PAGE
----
There are defining moments in life. For Pauline, it was the premature passing of her father, Chief George Johnson in 1884. His death was attributed to the beatings he sustained attempting to thwart both the sale of alcohol in his community and the illegal harvesting of timber on the reserve. Without her father’s income, their beloved home, Chiefswood was given over to renters. The family took up residence in nearby Brantford, Ontario.
Pauline continued to write her poetry and gained modest acclaim for her first published poem “Ode to Brant” which was dedicated to the memory of Chief Joseph Brant. However, it was her dramatic, “A Cry from an Indian Wife,” published in 1885 that garnered immediate notoriety . In 1892, a Toronto audience of four hundred sat mesmerized as she recited the poem, based on the battle of Cut Knife Creek fought on May 2, 1885 at Battleford, Saskatchewan during the Louis Riel Rebellion. On that day, a small force of Cree and Assiniboine warriors mounted a successful defense against the mounted police, militia and the Canadian army regulars. Both sides sustained losses.
Pauline’s words were a poignant reminder of this tragic event, fresh in everyone’s memory. She spoke as no one had spoken before – as a First Nation woman. From that moment on, she became Tekahionake, the Storyteller.
A Cry from an Indian Wife
My forest brave, my Red-skin love, farewell;
We may not meet to-morrow; who can tell
What mighty ills befall our little band,
Or what you’ll suffer from the white man’s hand?
Here is your knife! I thought ’twas sheathed for aye.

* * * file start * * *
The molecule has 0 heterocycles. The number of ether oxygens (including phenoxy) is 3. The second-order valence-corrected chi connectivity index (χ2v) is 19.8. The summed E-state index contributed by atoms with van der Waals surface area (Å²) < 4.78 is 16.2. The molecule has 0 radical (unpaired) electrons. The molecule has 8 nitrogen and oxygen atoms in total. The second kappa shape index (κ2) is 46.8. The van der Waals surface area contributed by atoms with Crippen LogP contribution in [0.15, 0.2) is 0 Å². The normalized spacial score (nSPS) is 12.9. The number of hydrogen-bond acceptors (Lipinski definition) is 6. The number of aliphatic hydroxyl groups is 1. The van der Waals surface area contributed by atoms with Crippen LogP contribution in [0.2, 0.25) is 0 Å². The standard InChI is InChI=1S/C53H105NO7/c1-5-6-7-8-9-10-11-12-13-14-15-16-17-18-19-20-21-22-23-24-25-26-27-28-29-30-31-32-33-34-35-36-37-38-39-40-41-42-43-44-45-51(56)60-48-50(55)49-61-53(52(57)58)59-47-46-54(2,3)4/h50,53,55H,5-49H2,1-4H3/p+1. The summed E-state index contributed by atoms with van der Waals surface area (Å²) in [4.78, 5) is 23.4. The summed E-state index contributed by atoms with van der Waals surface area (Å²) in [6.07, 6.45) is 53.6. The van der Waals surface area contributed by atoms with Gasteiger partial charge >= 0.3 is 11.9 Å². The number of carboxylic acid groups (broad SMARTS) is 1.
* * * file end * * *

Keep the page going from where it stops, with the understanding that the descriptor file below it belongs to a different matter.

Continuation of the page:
No roaming bison calls for it to-day;
No hide of prairie cattle will it maim;
The plains are bare, it seeks a nobler game:
‘Twill drink the life-blood of a soldier host.
Go; rise and strike, no matter what the cost.
Yet stay. Revolt not at the Union Jack,
Nor raise Thy hand against this stripling pack
Of white-faced warriors, marching West to quell
Our fallen tribe that rises to rebel.
They all are young and beautiful and good;
Curse to the war that drinks their harmless blood.
Curse to the fate that brought them from the East
To be our chiefs–to make our nation least
That breathes the air of this vast continent.
Still their new rule and council is well meant.
They but forget we Indians owned the land
From ocean unto ocean; that they stand
Upon a soil that centuries agone
Was our sole kingdom and our right alone.
They never think how they would feel to-day,
If some great nation came from far away,
Wresting their country from their hapless braves,
Giving what they gave us–but wars and graves.
Then go and strike for liberty and life,
And bring back honour to your Indian wife.
Your wife? Ah, what of that, who cares for me?
Who pities my poor love and agony?
What white-robed priest prays for your safety here,
As prayer is said for every volunteer
That swells the ranks that Canada sends out?
Who prays for vict’ry for the Indian scout?
Who prays for our poor nation lying low?
None–therefore take your tomahawk and go.
My heart may break and burn into its core,
But I am strong to bid you go to war.
Yet stay, my heart is not the only one
That grieves the loss of husband and of son;
Think of the mothers o’er the inland seas;
Think of the pale-faced maiden on her knees;
One pleads her God to guard some sweet-faced child
That marches on toward the North-West wild.
The other prays to shield her love from harm,
To strengthen his young, proud uplifted arm.
Ah, how her white face quivers thus to think,
Your tomahawk his life’s best blood will drink.
She never thinks of my wild aching breast,
Nor prays for your dark face and eagle crest
Endangered by a thousand rifle balls,
My heart the target if my warrior falls.
O! coward self I hesitate no more;
Go forth, and win the glories of the war.
Go forth, nor bend to greed of white men’s hands,
By right, by birth we Indians own these lands,
Though starved, crushed, plundered, lies our nation low…
Perhaps the white man’s God has willed it so
Tekahionwake, Mohawk First Nation